“I never thought I'd be where I am. I was working in social work before, but politics is something I never thought I'd get involved with,” he said. “It's very messy, and I didn’t want to be in a space where I have to be in the limelight with media attention. But it has happened, and now some people see me as some kind of figure or call me a hero.”
He has seen firsthand the realities of living in what some studies have called “the most unequal society in the world.” He personally experienced Thailand's immense wealth gap, watching his mother work long hours with little opportunity of advancement in order to raise her three children. In high school, he realized that curriculums across the country were not consistent. The quality of the programs depended on the province you lived in, he said. “I noticed that these kids in the cities get much better education, much more advanced, so I asked myself, ‘Why is it this way?’”
“There’s this system that has made it difficult for the poor to climb up the social ladder,” he said.
“Of course, in society everyone has to struggle to climb up the ladder, but the social structure in Thailand keeps those at the bottom from moving up. It shouldn't matter where you come from, you should have equal opportunity. We all have the same human dignity.”
His message has been heard by tens of thousands, and the state has taken notice. The authorities have clamped down on Panupong arguably more than any other rising dissident involved in these new protests. He’s been arbitrarily detained, suddenly released, and arrested multiple times.
He was plucked off the street on July 15 for protesting the government’s handling of the pandemic. Angry that a group from an Egyptian military delegation was allowed to leave quarantine to go shopping, with one of the men later testing positive for the virus, Panupong took to the streets with a friend to picket a government visit to Rayong led by Thai Prime Minister Prayut Chan-O-cha.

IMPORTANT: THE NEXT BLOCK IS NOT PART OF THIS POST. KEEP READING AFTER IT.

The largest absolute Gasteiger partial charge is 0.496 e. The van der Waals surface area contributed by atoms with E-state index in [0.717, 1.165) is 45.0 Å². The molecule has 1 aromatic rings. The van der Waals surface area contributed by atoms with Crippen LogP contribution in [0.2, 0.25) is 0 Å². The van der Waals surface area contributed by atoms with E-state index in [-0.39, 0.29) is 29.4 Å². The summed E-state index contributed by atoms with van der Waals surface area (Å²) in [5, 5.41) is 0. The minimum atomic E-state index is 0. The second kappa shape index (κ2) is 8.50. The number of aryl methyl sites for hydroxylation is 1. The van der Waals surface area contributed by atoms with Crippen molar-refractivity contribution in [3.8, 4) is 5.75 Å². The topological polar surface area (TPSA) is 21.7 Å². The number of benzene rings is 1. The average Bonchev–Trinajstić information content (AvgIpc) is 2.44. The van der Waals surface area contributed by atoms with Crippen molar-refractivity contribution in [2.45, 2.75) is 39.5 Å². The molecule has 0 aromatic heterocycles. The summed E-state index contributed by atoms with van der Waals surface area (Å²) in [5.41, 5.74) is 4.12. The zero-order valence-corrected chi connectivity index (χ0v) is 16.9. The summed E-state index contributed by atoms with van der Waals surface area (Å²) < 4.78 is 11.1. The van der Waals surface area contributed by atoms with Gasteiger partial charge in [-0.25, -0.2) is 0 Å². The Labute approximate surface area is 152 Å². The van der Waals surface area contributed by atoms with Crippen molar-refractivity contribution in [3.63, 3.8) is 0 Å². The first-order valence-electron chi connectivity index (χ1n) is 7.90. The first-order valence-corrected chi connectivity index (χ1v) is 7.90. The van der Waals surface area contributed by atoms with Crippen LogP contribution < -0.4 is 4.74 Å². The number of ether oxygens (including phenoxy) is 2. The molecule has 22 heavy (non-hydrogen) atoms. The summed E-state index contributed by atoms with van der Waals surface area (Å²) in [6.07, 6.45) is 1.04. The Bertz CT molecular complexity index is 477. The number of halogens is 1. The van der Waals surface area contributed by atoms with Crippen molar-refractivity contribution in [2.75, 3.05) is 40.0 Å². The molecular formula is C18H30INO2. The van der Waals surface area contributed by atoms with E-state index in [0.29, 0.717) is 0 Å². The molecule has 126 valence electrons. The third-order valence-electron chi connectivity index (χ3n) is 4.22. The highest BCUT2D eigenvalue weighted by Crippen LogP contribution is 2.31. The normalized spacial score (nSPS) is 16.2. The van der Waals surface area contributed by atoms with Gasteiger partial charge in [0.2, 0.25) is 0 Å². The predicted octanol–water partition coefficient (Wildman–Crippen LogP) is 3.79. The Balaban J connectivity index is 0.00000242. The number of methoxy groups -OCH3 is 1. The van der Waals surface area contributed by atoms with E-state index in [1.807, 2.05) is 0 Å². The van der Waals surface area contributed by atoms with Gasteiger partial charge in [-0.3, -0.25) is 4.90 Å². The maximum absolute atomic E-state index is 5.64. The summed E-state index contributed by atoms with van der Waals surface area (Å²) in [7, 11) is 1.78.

On Aug. 7, Panupong and human rights lawyer Anon Nampa were arrested for speeches they gave at multiple rallies. The men were released on bail after supporters pressured police overnight at the station where the men were being held. Two weeks later, Panupong was arrested again on Aug. 25.
Even though he is now awaiting trial, his spirits are still high. He is focused on Saturday’s rally. It is being held on the anniversary of a 2006 coup that ousted ex PM Thaksin Shinawatara. Protesters plan to march on Government House to submit a petition with their demands. Police estimate up to 50,000 could march, but student leaders believe there could be up to 100,000. While most demonstrations have had peaceful conclusions, there is growing speculation that a crackdown could be coming. Prayut recently warned protesters to not “violate the palace,” and that they risk “destroying the livelihoods of tens of millions of Thais.”
At a recent protest, Panupong took his time talking to supporters as it began winding down, exchanging selfies and positive words. His mother stood to the side with a smile, watching him with pride. He says she encourages him to fight on even if it looks hopeless.
“When I made the decision to refuse the bail conditions and go to jail, I discussed it with my mom first,” he said. “She was the first person I called. I told her, ‘Mom I don’t think I can accept these conditions, I can’t accept the way they’ve treated me, I think I will choose to go to prison”” he said, recalling an emotional moment over the phone. “But she said, ‘Really? You have more strength than this. Are you really going to let sorrow take over?’ She nudged me to keep going even when I didn’t know that I could.”